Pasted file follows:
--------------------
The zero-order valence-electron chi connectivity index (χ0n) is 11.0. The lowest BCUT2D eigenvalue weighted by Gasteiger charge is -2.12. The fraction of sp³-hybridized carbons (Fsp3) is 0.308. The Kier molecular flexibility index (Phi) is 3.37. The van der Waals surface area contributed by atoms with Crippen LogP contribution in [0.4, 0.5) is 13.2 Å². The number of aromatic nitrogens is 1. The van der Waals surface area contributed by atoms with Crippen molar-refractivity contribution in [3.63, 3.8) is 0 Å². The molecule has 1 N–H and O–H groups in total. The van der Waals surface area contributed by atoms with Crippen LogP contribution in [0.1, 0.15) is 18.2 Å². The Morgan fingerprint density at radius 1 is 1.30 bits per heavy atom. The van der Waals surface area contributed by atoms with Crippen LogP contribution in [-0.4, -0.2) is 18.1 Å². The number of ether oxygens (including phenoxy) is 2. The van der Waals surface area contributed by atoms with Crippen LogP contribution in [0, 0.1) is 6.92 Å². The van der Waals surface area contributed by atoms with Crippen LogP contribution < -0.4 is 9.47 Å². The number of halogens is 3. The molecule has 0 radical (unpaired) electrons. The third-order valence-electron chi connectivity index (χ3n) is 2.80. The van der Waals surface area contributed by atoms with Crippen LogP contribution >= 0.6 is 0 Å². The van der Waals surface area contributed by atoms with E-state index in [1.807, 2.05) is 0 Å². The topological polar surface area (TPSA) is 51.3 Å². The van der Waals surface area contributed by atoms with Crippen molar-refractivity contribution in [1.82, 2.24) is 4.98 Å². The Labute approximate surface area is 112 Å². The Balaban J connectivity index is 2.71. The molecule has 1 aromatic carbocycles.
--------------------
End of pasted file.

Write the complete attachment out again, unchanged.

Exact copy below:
The zero-order valence-electron chi connectivity index (χ0n) is 11.0. The lowest BCUT2D eigenvalue weighted by Gasteiger charge is -2.12. The fraction of sp³-hybridized carbons (Fsp3) is 0.308. The Kier molecular flexibility index (Phi) is 3.37. The van der Waals surface area contributed by atoms with Crippen LogP contribution in [0.4, 0.5) is 13.2 Å². The number of aromatic nitrogens is 1. The van der Waals surface area contributed by atoms with Crippen molar-refractivity contribution in [3.63, 3.8) is 0 Å². The molecule has 1 N–H and O–H groups in total. The van der Waals surface area contributed by atoms with Crippen LogP contribution in [0.1, 0.15) is 18.2 Å². The Morgan fingerprint density at radius 1 is 1.30 bits per heavy atom. The van der Waals surface area contributed by atoms with Crippen LogP contribution in [-0.4, -0.2) is 18.1 Å². The number of ether oxygens (including phenoxy) is 2. The van der Waals surface area contributed by atoms with Crippen LogP contribution in [0, 0.1) is 6.92 Å². The van der Waals surface area contributed by atoms with Crippen LogP contribution < -0.4 is 9.47 Å². The number of halogens is 3. The molecule has 0 radical (unpaired) electrons. The third-order valence-electron chi connectivity index (χ3n) is 2.80. The van der Waals surface area contributed by atoms with Crippen LogP contribution >= 0.6 is 0 Å². The van der Waals surface area contributed by atoms with E-state index in [1.807, 2.05) is 0 Å². The topological polar surface area (TPSA) is 51.3 Å². The van der Waals surface area contributed by atoms with Crippen molar-refractivity contribution in [1.82, 2.24) is 4.98 Å². The Labute approximate surface area is 112 Å². The Balaban J connectivity index is 2.71. The molecule has 1 aromatic carbocycles.